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Thread: N. maxima - new guinea?

  1. #9

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    Hi,

    many thanks to all for your answers. Especially the plant of Michelle and Trent looks very similar. I got this plant in september 2002 from Thomas Alt who visited the natural habitats quite often. I don't know where he got the seed for this plant from. Here are some detail of the peristome Tony was asking for:

    [img]http://home.**********.com/users/joachim/N_maxima_090104_A.jpg[/img]

    [img]http://home.**********.com/users/joachim/N_maxima_090104_C.jpg[/img]

    Joachim

  2. #10
    Tony Paroubek's Avatar
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    Huh interesting Joachim. I don't know if I would consider those little teeth sticking out as originating from N. bicalcarata. Usually when N. bicalcarata is in a hybrid the peristome elongates and projects foward right where the 2 teeth would have been but they are more fused and it is a gradual progression outward. Those appear fairly distinct.

    Perhaps there was just a mix up with labels or something, since I would think if it is such a hybrid that it would not be something found in New Guinea!

    I will try and have a close look at my N. maxima from various locations and various ages, as well as some N. bicalcarata hybrids if they have pitchers.

    Tony
    Is that a Nepenthes in your pocket or you just happy to see me?

  3. #11

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    First, Tony, you’re right on with bical. The hybrid we showed before is N. bicalcarata x rafflesiana.
    Tony wrote “Usually when N. bicalcarata is in a hybrid the peristome elongates and projects foward right where the 2 teeth would have been but they are more fused and it is a gradual progression outward. Those appear fairly distinct.”

    Not always. We see variation from plant to plant within the same grex. Here is a seedling of N. bical –red x (spectabilis x northiana). The fangs are almost not visible.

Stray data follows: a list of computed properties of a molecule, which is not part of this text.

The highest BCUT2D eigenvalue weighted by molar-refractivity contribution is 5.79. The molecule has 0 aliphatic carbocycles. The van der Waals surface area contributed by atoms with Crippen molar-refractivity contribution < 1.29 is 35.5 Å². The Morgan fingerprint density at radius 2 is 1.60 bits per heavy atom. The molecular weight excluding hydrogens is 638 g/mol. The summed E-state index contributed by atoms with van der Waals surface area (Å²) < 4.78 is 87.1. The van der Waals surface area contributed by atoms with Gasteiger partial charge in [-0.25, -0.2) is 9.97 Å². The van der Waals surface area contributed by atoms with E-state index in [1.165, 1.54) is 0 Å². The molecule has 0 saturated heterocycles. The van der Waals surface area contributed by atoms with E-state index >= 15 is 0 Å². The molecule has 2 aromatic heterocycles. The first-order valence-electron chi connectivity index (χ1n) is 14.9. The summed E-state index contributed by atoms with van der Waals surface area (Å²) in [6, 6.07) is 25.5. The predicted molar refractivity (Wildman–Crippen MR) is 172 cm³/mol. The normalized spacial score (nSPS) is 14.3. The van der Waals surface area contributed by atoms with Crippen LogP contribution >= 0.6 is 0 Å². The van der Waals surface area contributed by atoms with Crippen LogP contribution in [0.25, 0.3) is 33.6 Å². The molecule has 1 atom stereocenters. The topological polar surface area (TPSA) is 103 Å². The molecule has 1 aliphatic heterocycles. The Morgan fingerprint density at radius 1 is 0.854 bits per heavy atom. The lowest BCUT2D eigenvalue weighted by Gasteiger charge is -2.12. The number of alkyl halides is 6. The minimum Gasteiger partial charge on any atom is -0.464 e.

Where as the siblings of the same cross show differing degrees of “fangs” -these are also N. bical –red x (spectabilis x northiana).

    Then, for a primary hybrid, the photo below is a close up of one of our N. bical-red x northiana with two “fangs” trying to appear.


    Sometimes the “fangs” on these hybrids do fuse and remind me of the upper neck part of the peristome on N. rafflesiana. The mother plant or pod parent of the hybrids shown above is N. bicalcarata. On Joachim’s plant, there is definitely something on the top of the peristome. Could it be a mislabeled bical hybrid? May be the N. bicalcarata is the father or pollen parent or even a grandparent - though the leaves look like very much like bical. From our own trials, it is very easy to have labels mixed up. We’ve never seen a maxima with any fangs.

  4. #12
    Tony Paroubek's Avatar
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    While I agree that there will be different degrees of fang showing in a hybrid. Joachims plant looks more like the peristome has been turned out at the top so that the teeth are just project foward at that point. There are other teeth below the uppermost that are not quite so turned out and not projecting foward as much. Each tooth is fairly distinct though and not significantly larger than the it's neighbor, which you would get with N. bicalcarata in there. I agree the leaf and growth habit sure looks N. bicalcarata-ish. Joachim sure needs to chat with the originator. Maybe he has other plants in his collection and can recognize it quickly.

    Tony
    Is that a Nepenthes in your pocket or you just happy to see me?

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